Fashion: Suits you, signore

There are no trends in menswear. As the Milan shows proved, it's only the details that change.
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The Independent Culture
Milan harbours the most popular menswear labels in the world. Ask any man to name their ultimate label and chances are Prada, Miu Miu, Gucci, Dolce & Gabbana, Armani, Versace and Calvin Klein will be on the list. If not, perhaps Jil Sander, Jean Paul Gaultier, Vivienne Westwood, Issey Miyake or John Richmond make the grade. All show in Milan where, in the last five days, the most important event in the men's fashion calendar, the autumn/winter 1999/2000 collections - unofficially dubbed Millennium Men - has been taking place.

Let's get one thing clear. Men's fashion is not about big trends. There are no rising or falling hemlines here, no hair or make-up looks, no question of flat or high shoes, just (for the most part) fabulous clothes. What trends there are don't happen overnight, rather they evolve gradually season-on-season. As everyone who's anyone told me throughout the week: it's all in the details, the fabrics, the feel. A suit is a suit, after all. David Bradshaw of Arena - he's also fashion consultant to Prada - explained: "These shows help men make the decision of which black suit to buy. All the fashion forward detailing is in the sportswear, and this helps to sell the suits because, for obvious reasons, the suit can't change much." Except, of course, in the details.

One of the most prominent fashion "details" of the last few seasons has been the Velcro fastening. It continues to pop up on everything from tailored suits, shirts and coats to trainers, as well as on sportswear, where it belongs. For autumn/winter, however, the practical, no-fluff-collecting zip looks set to make a welcome return. Jil Sander's padded body-warmer zipped up to a funnel neck (funnel necks on everything is another important detail), as did her shirts. At Issey Miyake the arctic outerwear - big, greeny-grey parkas, huge white Puffas, and combats - featured industrial zips. At the hot new American label Richard Edwards, a padded army green body-warmer had zip-on-zip-off arms, while an army green coat had a zip- out lining. At Costume National, zips were used to conceal hoods within the collars of tailored suits.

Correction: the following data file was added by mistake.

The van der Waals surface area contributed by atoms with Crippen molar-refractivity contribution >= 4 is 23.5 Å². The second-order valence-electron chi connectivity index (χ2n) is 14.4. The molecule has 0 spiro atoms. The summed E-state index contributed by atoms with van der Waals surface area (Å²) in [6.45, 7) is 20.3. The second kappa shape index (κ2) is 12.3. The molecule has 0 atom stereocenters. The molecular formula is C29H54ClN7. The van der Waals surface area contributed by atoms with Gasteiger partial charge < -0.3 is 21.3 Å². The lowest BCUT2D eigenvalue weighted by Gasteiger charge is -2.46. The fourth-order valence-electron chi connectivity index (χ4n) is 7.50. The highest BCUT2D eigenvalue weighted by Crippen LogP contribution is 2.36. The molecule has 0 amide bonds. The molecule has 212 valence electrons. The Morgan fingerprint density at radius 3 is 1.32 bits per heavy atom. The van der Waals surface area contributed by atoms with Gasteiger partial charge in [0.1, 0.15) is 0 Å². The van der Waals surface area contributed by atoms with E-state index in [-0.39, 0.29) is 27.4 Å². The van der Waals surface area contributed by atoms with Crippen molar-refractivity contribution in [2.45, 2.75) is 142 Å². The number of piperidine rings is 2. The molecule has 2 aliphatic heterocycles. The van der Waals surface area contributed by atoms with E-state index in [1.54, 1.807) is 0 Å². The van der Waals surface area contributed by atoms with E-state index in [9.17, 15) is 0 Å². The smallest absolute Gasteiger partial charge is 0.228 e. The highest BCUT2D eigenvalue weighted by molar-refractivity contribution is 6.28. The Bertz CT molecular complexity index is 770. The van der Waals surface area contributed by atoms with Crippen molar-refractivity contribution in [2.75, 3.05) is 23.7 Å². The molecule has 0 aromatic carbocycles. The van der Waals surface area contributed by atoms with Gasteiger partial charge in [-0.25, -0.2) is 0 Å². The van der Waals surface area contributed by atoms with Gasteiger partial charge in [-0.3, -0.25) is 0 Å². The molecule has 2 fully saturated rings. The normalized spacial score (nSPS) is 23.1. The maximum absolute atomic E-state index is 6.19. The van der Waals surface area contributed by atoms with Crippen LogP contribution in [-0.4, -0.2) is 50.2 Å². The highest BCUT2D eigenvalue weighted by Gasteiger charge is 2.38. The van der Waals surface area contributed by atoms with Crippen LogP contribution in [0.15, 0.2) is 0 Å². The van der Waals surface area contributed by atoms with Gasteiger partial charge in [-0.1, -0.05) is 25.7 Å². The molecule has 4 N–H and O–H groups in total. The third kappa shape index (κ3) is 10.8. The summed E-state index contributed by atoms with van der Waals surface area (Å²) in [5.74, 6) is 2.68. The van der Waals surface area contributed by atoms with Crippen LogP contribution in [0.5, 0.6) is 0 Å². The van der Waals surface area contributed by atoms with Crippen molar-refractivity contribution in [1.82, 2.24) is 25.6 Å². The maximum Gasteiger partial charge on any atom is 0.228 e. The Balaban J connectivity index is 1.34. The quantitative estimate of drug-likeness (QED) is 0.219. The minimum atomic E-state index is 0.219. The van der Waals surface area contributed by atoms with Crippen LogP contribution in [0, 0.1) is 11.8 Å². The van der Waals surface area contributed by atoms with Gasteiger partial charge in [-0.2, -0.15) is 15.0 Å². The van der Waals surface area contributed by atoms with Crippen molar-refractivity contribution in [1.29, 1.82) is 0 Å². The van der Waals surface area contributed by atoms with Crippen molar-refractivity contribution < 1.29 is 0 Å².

A shift in colour palette was also in evidence: from mainly white and grey for the coming summer, to mainly black and grey (yep, it's still there), with dashes of bright colour thrown in for good measure. Tomato red was given a good airing at Gucci and Costume National in shiny hide jackets, at Jil Sander in knitwear, and at Prada. Orange was the strong colour of choice at John Richmond. Dirty army green and shades of beige and cream and navy were also popular across the board. Versus went for baby pink and brown together, and Vivienne Westwood and Jean Paul Gaultier went all out for colour.

This season has proved to be special because of the millennium issue and each designer addressed the "what to wear for the party to end all parties" in their own way. Almost every show included a tuxedo, or modern tuxedo derivative. Gucci's tuxedo pants were glamorous in white or black with red piping along the outside leg, and worn with shiny pony-skin biker-inspired jackets. Issey Miyake's was traditional. Giorgio Armani's was James Bond slick. Cerruti's was for a modern-day Sacha Distel, buttoned low for a laid-back look. Gaultier's appeared to be hand-knitted. Dirk Bikkemberg's was in leather. Dolce & Gabbana's was slim and mafia sexy and Versace's was aggressive, raunchy and very rock'n' roll.

The common denominator in all of these suits was their shape; unanimously single breasted jackets with flat-front pants, many of which were straight and loose through the leg. And that takes care of the black suits, which has incidentally made the store buyers very happy. Damian Shaw, the contemporary menswear buyer from Liberty, had a few important check-points for his buying strategy - the first, if it's black it sells; the second, leg shape. Too baggy is bad. So is too straight. And they must look good on the bum. Gucci, Bikkembergs, Prada and Costume National scored there.